Sergeant White testified that he was on patrol on Interstate 270 on October 5, 2010, when he drove past a black Ford Expedition. Sergeant White noticed that the Expedition had blue-tinted headlights instead of white[2] and there were multiple air fresheners hanging from the windshield, which he believed obstructed the view of the driver.[3] Based on these perceived Code violations, Sergeant White initiated a traffic stop of the Expedition. Before approaching the vehicle, Sergeant White performed a computer search of the Expedition's license plate number, revealing that the driver's license of the registered owner of the vehicle, Antoine Norris, had been suspended.

Following that portion of Sergeant White's testimony, defense counsel asked the court to hear argument and rule on the legality of the stop. The court agreed, heard from counsel, and ruled that the traffic stop of the vehicle was lawful because Sergeant White's observation of the blue headlights provided the requisite justification to believe that the owner of the Expedition was violating a Maryland traffic law.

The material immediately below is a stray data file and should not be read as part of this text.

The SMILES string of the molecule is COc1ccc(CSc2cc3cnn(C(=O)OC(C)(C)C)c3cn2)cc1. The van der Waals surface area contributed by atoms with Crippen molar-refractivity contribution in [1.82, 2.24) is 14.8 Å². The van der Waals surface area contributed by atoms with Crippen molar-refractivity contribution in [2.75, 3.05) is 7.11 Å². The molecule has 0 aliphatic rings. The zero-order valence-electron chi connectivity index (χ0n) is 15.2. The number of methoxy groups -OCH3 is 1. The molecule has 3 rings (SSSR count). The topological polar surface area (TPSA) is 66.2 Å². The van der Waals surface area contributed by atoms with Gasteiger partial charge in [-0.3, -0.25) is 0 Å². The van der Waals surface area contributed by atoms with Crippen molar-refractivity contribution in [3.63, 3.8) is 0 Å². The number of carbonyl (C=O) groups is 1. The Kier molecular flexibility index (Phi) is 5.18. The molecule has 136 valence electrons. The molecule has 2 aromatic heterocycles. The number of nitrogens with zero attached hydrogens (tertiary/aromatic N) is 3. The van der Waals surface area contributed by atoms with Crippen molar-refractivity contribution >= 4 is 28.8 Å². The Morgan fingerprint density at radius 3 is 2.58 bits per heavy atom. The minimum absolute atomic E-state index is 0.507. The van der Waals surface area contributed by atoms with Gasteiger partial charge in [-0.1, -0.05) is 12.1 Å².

Sergeant White resumed his testimony, describing next that he approached the driver of the Expedition, Mr. Norris, and asked for his license and registration. Mr. Norris gave Sergeant White an expired learner's permit, after which Sergeant White asked Mr. Norris to accompany him to the police cruiser and informed Mr. Norris of his intent "to search the vehicle for items related to [Mr. Norris's] driving while suspended." Sergeant White then completed three traffic citations: two for driving with a suspended license and one for the obstructed windshield.